Raising livestock on grass has been extolled for producing leaner, more flavorful meat and liberating animals from unnatural, filthy feedlots. A perk that’s gotten less play is that pasture-raised livestock has the potential to combat climate change, especially if the approach is adopted widely.
The math is deliciously simple, according to environmentalist Richard Manning writing in Utne Reader’s big-sister publication
Mother Earth News
(April-May 2009). Take cattle. On healthy grassland, farmers can finish two steers per acre. That’s precisely the acreage it takes to grow grain to finish a pair of steers in a lot. When those acres are planted with annual crops like corn or soybeans, however, they suck water and energy. Tilling adds oxygen to the soil, causing organic matter to decay (and release carbon). The result is about 1,000 pounds of carbon emissions per acre.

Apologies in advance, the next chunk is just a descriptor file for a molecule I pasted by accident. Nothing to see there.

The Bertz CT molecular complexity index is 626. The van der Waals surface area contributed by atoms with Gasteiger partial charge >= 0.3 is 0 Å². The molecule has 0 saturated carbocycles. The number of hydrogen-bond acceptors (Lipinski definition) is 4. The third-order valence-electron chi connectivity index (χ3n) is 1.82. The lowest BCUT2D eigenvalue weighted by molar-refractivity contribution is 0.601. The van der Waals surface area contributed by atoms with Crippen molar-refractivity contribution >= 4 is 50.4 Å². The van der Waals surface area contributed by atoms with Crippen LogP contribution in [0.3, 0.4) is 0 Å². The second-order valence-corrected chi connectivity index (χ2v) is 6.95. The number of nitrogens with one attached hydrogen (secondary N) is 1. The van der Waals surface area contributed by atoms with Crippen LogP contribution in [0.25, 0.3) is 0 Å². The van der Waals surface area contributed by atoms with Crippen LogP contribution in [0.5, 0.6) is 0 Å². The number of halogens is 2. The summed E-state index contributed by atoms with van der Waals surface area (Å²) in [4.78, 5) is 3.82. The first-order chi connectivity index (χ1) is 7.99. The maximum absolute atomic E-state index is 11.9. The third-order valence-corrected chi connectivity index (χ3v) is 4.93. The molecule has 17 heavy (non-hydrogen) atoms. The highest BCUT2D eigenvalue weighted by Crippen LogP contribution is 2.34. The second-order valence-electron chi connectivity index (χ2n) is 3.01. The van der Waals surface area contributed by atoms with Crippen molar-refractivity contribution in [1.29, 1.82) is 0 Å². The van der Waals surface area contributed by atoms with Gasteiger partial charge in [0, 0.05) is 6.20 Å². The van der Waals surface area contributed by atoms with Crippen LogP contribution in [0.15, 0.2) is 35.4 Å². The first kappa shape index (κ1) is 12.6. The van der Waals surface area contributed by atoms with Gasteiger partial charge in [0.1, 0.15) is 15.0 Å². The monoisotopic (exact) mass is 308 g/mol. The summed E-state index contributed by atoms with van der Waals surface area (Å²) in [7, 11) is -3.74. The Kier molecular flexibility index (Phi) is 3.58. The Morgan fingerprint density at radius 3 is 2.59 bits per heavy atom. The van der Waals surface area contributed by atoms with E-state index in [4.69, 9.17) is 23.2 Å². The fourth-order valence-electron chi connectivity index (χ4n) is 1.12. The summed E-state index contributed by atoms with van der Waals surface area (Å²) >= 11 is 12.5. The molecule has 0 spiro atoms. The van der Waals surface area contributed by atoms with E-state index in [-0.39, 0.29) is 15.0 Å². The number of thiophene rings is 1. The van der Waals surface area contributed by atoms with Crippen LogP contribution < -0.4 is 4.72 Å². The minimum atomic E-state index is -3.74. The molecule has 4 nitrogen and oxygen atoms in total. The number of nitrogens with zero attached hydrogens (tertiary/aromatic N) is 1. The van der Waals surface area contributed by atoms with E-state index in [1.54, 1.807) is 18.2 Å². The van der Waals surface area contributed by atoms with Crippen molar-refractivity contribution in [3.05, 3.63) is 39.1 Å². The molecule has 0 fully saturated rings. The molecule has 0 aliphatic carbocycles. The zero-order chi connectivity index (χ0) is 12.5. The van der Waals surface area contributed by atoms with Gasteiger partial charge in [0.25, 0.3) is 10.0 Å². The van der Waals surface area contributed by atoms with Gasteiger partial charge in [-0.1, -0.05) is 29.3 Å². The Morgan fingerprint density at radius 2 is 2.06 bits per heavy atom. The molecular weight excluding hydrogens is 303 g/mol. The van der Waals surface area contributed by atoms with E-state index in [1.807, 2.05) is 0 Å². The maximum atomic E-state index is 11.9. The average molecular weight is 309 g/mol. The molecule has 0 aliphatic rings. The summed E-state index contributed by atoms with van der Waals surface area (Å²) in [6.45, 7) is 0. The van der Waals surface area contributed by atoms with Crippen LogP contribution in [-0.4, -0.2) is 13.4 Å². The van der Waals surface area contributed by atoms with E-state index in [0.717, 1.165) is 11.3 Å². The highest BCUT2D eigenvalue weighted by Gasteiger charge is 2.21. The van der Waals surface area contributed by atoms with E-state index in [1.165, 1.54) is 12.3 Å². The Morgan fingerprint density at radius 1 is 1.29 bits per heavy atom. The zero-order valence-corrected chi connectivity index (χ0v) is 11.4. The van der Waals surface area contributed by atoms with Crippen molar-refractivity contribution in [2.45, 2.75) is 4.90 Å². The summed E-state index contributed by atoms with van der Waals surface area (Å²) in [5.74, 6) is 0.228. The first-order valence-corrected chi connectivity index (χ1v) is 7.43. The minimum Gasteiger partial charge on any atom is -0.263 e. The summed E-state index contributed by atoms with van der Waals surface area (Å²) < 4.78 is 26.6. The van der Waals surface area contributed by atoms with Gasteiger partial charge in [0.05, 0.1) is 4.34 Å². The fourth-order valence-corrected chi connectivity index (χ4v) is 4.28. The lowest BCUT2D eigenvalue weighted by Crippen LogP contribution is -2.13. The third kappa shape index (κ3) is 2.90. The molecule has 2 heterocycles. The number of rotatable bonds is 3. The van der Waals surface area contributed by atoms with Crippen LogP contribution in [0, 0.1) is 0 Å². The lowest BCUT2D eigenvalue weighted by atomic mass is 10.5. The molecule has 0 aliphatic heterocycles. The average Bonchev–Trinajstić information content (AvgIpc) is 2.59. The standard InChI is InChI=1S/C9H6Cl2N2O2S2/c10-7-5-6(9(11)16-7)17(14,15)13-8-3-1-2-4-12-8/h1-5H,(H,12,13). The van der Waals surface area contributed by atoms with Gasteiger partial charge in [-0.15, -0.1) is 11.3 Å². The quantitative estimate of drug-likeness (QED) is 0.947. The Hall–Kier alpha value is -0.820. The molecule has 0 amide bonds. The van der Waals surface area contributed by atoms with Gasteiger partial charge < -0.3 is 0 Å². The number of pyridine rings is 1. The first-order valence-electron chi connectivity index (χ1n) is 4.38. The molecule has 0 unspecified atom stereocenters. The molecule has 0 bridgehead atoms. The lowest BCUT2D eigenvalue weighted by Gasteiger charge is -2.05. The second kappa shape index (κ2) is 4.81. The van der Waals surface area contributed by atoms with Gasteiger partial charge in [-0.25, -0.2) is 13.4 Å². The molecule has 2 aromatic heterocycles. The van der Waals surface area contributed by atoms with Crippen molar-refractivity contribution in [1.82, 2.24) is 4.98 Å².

Restoring acres of permanent pasture, on the other hand, sinks carbon into the soil at about the same rate, thanks in large part to perennials’ deep root systems. There’s evidence that “grasslands are, under certain conditions, even better at sequestering carbon than forests,” Manning writes. He estimates that converting just half of U.S. corn and soy fields to pasture could cut annual carbon emissions by 144 trillion pounds. And establishing pasture on formerly monocropped lands also would help restore their fertility and promote biodiversity.